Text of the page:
Arlene Blake-Brown Diversifying a CRA practice for future success
Given the shifting sands of the residential appraisal landscape (AVMs, AMCs, downward pressure on fees, etc.), a growing number of CRAs are diversifying their practices in order to decrease their vulnerability to disruption by these external factors. We have seen individuals across the country move from 100% residential point-in-time work to a more varied mix of assignments, including machinery and equipment, reserve fund studies, property tax appeals, insurance appraisal, expropriation, building condition reports, and much more. Leaving the familiar to embark on new lines of business may seem daunting, even intimidating, but our Members do it every day with great success and with great benefit and satisfaction. In this issue of Canadian Property Valuation, we devote our Executive Corner column to a profile of one such CRA who took steps, in midcareer mind you, to diversify her practice and decrease her reliance on mortgage finance work.
rlene Blake-Brown, CRA, P.App is but one example of the hundreds of AICdesignated appraisers who are applying their rich and varied skill sets and expertise across a variety of assignment types. Arlene first joined the Appraisal Institute of Canada (AIC) in 1994 and received her CRA designation in 1997. She also obtained her real estate brokers license in order to have access to multiple listing data and to have a greater understanding of the real estate industry and its practices. Today, she is the owner of Absolute Appraisals and Consulting Inc. and is a partner in AB Appraisal Services, which was incorporated in 1999 and continues to operate as a residential appraisal office with eight appraisers. The company predominately completes appraisals on residential, multi-family and rural properties for financing, matrimonial, estates, estate planning, relocations and foreclosures in the Hamilton/Niagara and Owen Sound areas of Ontario. Absolute Appraisals & Consulting Inc., meanwhile, completes machinery and equipment appraisals as well as property condition reports. In describing how she made the decision to go beyond traditional residential appraisal work, Arlene recalls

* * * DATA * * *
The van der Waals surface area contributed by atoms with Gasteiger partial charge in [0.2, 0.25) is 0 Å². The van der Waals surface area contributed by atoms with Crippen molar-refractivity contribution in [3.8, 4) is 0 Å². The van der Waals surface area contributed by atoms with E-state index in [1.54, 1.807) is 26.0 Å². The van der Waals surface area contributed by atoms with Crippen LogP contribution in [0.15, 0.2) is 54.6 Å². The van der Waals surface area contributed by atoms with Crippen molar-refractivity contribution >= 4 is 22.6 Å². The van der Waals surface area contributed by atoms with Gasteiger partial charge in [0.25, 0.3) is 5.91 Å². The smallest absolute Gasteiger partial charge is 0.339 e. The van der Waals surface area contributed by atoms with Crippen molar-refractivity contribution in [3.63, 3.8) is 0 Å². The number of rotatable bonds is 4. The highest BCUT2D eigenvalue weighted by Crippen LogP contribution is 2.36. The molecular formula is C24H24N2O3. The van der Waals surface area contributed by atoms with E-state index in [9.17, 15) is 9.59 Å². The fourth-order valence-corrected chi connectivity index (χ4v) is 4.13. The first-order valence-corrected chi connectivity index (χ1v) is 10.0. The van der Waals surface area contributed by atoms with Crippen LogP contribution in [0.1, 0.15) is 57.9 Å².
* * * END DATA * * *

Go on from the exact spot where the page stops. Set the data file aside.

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how she broke her leg in February 2017. The break required surgery and six months of recovery. “I was unable to do the daily fieldwork required for mortgage financing residential appraisals,” she says. “This actually became a positive for me, as it allowed me the time to reflect on my life and to prioritize my work. I was aware that the AIC had expanded the Canadian Uniform Standards of Professional Appraisal Practice (CUSPAP) to allow CRAs to expand their scope of practice and to increase the complexity of their work, which, in turn, enabled them to charge higher fees. I decided to look further into my options in this regard.” According to Arlene, knowing where to start was her biggest challenge. In order to gain insight into the different specialties that might be open to her, she decided to take the BUSI 352 online course offered through the University of British Columbia (UBC). Entitled Case Studies in Residential Valuation, the course provides a variety of considerations on expansion of services for the CRA. This includes reserve fund studies, assessment appeals, expropriation, appraisal review, arbitration/mediation, First Nations land claims, and personal property valuations. Arlene also attended the AIC’s provincial and national conferences in Return to CONTENTS